Istvan Taczi received the BSc. degree in electrical engineering in 2013 and the MSc. degree in electrical engineering in 2018 from Budapest University of Technology and Economics, Budapest, Hungary. He is currently pursuing the Ph.D. degree in electrical engineering at The Doctoral School of Electrical Engineering at the Faculty of Electrical Engineering and Informatics. His research interest includes the renewable energy integration possibilities, energy storage applications and power system stability and synthetic inertia analysis.
Since 2017 he is a Research Assistant at the Integrated and Intelligent Technologies Research Centre of the Higher Education and Industry Cooperation at the Technical University of Budapest. Since 2017 he is a product implementation associate at the Grid Innovation Department of the E.ON Distribution System Operator in Hungary. Currently he is responsible for projects in the topic of grid energy storage, voltage control with power electronic devices.
Dr. István Vokony was born in 1983. He received M.S.c. degree in electrical engineering and obtained his Ph.D. degree from Budapest University of Technology and Economics in 2007 and 2012, respectively. He is working as an enterprise architect at E.ON Business Services Hungary at Department of Strategy and Architecture Business IT. He is a part-time senior lecturer and researcher at the Department of Electric Power Engineering, Budapest University of Technology and Economics. His fields of interest include power system stability analysis, renewable system integration, energy storage and smart grids.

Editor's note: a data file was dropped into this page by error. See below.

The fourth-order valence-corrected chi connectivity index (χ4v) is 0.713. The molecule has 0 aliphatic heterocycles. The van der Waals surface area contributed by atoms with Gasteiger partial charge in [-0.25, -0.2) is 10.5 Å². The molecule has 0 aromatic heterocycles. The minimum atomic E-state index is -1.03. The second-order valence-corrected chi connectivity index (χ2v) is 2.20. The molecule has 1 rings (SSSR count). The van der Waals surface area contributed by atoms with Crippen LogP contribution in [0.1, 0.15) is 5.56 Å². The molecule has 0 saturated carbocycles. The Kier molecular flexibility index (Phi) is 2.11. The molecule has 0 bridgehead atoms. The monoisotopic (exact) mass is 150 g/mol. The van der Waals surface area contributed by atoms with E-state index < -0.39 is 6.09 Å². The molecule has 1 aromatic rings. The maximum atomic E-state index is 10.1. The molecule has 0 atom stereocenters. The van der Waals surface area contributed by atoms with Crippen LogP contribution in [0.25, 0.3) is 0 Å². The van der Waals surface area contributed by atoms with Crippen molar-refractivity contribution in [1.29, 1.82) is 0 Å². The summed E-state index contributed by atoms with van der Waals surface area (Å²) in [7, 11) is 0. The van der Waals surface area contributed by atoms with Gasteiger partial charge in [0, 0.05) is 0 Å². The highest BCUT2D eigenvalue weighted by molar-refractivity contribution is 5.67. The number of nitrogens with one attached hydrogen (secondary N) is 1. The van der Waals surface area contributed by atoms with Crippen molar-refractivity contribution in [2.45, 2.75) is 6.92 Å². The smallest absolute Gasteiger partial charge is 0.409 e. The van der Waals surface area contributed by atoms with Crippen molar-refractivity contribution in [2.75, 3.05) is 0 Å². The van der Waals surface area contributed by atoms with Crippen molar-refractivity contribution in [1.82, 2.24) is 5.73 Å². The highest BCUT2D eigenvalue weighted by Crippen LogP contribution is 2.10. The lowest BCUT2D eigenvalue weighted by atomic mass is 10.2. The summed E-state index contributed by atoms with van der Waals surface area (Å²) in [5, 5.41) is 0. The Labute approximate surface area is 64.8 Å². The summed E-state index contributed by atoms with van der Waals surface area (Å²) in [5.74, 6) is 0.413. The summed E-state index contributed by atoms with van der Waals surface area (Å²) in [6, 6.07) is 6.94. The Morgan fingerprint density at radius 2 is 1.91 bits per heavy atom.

Mr. Sándor Kertész is the CEO of INFOWARE Zrt. since 1997. INFOWARE became one of the leader private companies in Hungary on the Electrical Energy Market Segment during this more than 20 years. Under his technical and business control, INFOWARE performed several innovative developments and installations of high and medium voltage substations, power plants and renewable plants.
In the meantime since 2013, he teached the “Substation Automation Systems” course for the Electrical Faculty of Óbuda University. As an honour of his education activities, the Óbuda University of Budapest awarded him the Associate Professor status in 2017.
Vice president of the Hungarian Solar Association.
He is also the inventor of several patents connected to Battery Energy Storage System applications.
Dr. István Vajk has obtained his PhD degree in 1989 and his DSc degree in 2007. He is full time professor at the Department of Automation and Applied Informatics, Budapest University of Technology and Economics.
Gábor Gabro is a high-voltage electrical engineer, energy informatics. He started his career at ETV-Erőterv ZRt., where he worked on network design, power grid connection, and as a senior advisor at MAVIR ZRt. (Hungarian Independent Transmission Operator Company), he prepared various transmission network and innovation investments. He is currently one of the project leaders of the Network Innovation Department of NKM.
Bálint Hartmann, Dr. (M’2009) was born in 1984. He received M.Sc. degree in electrical engineering and obtained his Ph.D. degree from Budapest University of Technology and Economics in 2008 and 2013, respectively. He is associate professor with the Department of Electric Power Engineering, Budapest University of Technology and Economics. He is also a part-time research fellow with the Centre for Energy Research. His fields of interest include the role of energy storage in the power system, computer modelling and simulation of distribution networks and integration of variable renewable energy sources.